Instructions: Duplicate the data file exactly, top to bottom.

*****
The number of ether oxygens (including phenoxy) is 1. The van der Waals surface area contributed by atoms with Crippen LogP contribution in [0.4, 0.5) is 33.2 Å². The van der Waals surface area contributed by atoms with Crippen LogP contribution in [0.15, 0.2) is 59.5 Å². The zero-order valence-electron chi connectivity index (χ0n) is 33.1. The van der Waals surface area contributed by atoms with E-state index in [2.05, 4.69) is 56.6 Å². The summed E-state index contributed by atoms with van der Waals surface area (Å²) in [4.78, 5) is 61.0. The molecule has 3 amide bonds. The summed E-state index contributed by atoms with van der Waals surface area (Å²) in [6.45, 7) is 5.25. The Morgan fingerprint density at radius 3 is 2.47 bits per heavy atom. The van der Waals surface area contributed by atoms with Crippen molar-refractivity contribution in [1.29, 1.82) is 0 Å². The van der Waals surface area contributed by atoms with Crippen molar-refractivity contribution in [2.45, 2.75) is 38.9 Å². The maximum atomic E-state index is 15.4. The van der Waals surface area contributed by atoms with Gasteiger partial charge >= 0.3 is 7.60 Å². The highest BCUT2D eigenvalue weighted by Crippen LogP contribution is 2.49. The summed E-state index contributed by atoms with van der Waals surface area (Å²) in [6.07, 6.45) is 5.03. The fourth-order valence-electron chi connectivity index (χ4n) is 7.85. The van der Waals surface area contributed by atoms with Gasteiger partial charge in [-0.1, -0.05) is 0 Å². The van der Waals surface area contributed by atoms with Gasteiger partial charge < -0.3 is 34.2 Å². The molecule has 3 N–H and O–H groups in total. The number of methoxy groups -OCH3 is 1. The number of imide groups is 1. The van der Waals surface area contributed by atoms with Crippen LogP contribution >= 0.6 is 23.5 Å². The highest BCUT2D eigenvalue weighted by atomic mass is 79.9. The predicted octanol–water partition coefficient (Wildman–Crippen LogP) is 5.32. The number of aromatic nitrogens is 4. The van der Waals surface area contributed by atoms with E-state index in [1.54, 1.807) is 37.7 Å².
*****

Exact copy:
The number of ether oxygens (including phenoxy) is 1. The van der Waals surface area contributed by atoms with Crippen LogP contribution in [0.4, 0.5) is 33.2 Å². The van der Waals surface area contributed by atoms with Crippen LogP contribution in [0.15, 0.2) is 59.5 Å². The zero-order valence-electron chi connectivity index (χ0n) is 33.1. The van der Waals surface area contributed by atoms with E-state index in [2.05, 4.69) is 56.6 Å². The summed E-state index contributed by atoms with van der Waals surface area (Å²) in [4.78, 5) is 61.0. The molecule has 3 amide bonds. The summed E-state index contributed by atoms with van der Waals surface area (Å²) in [6.45, 7) is 5.25. The Morgan fingerprint density at radius 3 is 2.47 bits per heavy atom. The van der Waals surface area contributed by atoms with Crippen molar-refractivity contribution in [1.29, 1.82) is 0 Å². The van der Waals surface area contributed by atoms with Crippen molar-refractivity contribution in [2.45, 2.75) is 38.9 Å². The maximum atomic E-state index is 15.4. The van der Waals surface area contributed by atoms with Gasteiger partial charge >= 0.3 is 7.60 Å². The highest BCUT2D eigenvalue weighted by Crippen LogP contribution is 2.49. The summed E-state index contributed by atoms with van der Waals surface area (Å²) in [6.07, 6.45) is 5.03. The fourth-order valence-electron chi connectivity index (χ4n) is 7.85. The van der Waals surface area contributed by atoms with Gasteiger partial charge in [-0.1, -0.05) is 0 Å². The van der Waals surface area contributed by atoms with Gasteiger partial charge < -0.3 is 34.2 Å². The molecule has 3 N–H and O–H groups in total. The number of methoxy groups -OCH3 is 1. The number of imide groups is 1. The van der Waals surface area contributed by atoms with Crippen LogP contribution >= 0.6 is 23.5 Å². The highest BCUT2D eigenvalue weighted by atomic mass is 79.9. The predicted octanol–water partition coefficient (Wildman–Crippen LogP) is 5.32. The number of aromatic nitrogens is 4. The van der Waals surface area contributed by atoms with E-state index in [1.54, 1.807) is 37.7 Å².